• Active drug or alcohol use or dependence that, in the opinion of the site investigator, would interfere with adherence to study requirements
  • Any clinically significant diseases (other than HIV infection) or clinically significant findings during the screening medical history or physical examination that, in the investigator's opinion, would compromise the outcome of this study
  • Vomiting or inability to swallow medications due to an active, pre-existing condition that prevents adequate swallowing and absorption of study medication
  • Known allergy/sensitivity to any study drugs or their formulations or sulfonamide allergy
  • The following laboratory values (within 30 days of enrollment):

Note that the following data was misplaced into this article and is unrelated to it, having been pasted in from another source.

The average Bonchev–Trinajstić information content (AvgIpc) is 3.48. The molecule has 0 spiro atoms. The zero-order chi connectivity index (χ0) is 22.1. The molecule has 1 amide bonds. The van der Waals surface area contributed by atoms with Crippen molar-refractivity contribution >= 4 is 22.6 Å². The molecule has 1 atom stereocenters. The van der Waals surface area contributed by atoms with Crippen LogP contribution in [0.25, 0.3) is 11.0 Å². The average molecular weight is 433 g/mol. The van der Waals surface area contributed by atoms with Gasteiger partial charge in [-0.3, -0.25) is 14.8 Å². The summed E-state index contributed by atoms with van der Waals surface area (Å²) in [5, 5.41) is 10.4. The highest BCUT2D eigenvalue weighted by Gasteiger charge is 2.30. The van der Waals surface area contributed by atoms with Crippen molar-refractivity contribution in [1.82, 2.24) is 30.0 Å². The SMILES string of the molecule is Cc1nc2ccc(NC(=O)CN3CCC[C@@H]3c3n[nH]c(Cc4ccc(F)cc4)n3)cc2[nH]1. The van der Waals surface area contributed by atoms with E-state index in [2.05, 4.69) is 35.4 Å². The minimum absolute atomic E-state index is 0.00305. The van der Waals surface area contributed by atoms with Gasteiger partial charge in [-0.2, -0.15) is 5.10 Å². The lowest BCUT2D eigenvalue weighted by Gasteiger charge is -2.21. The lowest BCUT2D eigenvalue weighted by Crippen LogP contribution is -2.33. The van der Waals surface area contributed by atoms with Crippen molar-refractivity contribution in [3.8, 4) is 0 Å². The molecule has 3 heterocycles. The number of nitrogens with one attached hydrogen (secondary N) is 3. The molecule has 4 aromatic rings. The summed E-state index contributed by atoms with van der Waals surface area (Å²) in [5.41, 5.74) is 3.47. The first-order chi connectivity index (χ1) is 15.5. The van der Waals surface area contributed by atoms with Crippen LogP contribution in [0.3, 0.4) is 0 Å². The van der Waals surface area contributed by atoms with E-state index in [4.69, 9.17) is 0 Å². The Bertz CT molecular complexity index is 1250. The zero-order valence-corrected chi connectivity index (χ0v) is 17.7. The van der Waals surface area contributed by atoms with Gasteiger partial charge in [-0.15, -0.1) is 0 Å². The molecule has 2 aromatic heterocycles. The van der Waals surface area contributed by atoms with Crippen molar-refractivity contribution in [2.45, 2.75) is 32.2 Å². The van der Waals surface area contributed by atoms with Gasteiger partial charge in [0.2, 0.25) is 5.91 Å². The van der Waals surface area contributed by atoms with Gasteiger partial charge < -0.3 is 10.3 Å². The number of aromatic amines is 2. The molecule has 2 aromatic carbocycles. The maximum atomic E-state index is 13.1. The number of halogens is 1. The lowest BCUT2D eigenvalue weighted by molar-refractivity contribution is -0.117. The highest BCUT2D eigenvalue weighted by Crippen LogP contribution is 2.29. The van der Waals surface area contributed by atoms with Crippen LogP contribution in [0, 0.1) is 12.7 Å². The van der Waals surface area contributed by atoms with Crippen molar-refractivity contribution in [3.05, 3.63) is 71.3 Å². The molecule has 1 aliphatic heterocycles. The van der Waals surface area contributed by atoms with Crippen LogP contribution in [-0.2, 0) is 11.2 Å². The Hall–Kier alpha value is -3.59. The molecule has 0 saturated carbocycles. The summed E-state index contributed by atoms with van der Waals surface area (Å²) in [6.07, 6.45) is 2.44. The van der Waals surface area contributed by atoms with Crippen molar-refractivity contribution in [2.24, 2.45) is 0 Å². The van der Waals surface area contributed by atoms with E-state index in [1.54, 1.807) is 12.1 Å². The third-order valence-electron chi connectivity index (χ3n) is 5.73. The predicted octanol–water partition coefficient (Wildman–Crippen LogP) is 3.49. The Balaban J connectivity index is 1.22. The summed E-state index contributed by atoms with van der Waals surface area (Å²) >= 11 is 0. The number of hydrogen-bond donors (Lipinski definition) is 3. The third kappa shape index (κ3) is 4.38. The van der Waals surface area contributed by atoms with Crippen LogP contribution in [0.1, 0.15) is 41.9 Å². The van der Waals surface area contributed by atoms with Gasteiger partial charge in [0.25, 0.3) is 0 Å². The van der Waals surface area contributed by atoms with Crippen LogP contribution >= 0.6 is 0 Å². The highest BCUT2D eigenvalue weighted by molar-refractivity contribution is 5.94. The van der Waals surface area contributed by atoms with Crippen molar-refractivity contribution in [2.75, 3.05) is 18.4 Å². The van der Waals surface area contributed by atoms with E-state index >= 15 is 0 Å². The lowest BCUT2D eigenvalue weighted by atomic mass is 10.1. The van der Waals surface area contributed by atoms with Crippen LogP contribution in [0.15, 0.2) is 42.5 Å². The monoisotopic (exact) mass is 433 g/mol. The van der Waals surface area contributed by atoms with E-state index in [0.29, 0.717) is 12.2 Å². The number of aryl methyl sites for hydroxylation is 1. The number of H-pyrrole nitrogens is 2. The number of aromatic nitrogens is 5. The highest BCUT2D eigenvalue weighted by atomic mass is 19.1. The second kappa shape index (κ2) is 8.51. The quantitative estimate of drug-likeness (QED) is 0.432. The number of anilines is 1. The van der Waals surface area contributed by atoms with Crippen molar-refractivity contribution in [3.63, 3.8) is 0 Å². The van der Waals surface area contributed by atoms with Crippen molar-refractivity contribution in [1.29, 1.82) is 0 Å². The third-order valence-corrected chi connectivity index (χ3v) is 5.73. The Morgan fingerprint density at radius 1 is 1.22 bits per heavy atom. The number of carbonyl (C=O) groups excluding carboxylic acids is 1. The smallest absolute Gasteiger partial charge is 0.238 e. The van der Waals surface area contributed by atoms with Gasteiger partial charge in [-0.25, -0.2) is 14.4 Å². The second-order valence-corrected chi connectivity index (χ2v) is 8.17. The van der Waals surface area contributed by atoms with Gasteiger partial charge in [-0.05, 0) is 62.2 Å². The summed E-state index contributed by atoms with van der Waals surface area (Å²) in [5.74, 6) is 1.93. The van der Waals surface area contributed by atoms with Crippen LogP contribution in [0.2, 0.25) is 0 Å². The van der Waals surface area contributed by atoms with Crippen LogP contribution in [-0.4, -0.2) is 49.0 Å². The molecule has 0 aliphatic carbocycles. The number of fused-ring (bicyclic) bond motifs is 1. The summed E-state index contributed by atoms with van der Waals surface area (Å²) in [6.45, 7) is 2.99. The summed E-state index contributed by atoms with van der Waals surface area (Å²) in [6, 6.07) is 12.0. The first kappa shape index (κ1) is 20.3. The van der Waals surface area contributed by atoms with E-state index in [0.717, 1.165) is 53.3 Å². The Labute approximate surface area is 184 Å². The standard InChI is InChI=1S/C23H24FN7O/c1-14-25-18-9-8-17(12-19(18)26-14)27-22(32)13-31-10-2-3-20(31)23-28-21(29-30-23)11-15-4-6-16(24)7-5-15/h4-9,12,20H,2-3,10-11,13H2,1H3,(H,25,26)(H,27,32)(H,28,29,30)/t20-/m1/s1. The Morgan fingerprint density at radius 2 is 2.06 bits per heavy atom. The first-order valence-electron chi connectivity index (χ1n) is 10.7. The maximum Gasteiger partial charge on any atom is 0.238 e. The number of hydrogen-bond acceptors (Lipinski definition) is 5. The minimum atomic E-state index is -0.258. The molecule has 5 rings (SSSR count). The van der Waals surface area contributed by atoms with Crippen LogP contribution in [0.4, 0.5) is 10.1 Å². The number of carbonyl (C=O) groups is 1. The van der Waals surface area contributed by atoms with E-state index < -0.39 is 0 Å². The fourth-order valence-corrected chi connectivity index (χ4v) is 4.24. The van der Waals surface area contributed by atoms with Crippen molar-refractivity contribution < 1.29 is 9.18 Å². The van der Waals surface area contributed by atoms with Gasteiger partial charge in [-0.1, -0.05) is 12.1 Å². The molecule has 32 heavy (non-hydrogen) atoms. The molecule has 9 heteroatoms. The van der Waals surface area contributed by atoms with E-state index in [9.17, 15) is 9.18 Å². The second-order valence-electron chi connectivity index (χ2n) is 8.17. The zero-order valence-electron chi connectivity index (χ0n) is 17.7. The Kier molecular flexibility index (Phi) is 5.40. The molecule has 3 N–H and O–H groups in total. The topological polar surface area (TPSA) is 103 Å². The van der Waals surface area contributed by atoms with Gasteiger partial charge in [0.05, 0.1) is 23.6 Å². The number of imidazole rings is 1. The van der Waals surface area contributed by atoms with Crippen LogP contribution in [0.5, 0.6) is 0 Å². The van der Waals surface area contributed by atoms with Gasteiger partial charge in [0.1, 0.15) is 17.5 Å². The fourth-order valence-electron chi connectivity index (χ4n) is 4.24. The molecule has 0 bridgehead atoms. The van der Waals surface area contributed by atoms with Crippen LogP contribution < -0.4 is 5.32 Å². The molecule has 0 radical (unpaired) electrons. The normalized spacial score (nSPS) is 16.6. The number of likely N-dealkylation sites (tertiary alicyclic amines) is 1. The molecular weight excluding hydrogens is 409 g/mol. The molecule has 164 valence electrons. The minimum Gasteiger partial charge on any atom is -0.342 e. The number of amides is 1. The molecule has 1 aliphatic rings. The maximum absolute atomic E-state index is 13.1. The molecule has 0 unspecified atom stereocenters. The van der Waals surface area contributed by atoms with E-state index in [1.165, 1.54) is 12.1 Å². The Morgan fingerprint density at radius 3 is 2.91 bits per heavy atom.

1. Hemoglobin greater than or equal to Grade 3
    2. Absolute neutrophil count greater than or equal to Grade 2
    3. Alanine aminotransferase (ALT) or aspartate aminotransferase (AST) greater than or equal to Grade 2
    4. Serum creatinine greater than or equal to Grade 1
    5. Platelet count greater than or equal to Grade 3
  • Evidence of pre-eclampsia (such as persistent diastolic blood pressure greater than 90 mm Hg)
  • Receipt of disallowed medications as described in the protocol

contacts and locations

Contacts and Locations

Choosing to participate in a study is an important personal decision.Talk with your doctor and family members or friends about deciding to join a study. To learn more about this study, you or your doctor may contact the study research staff using the Contacts provided below.For general information, see Learn About Clinical Studies.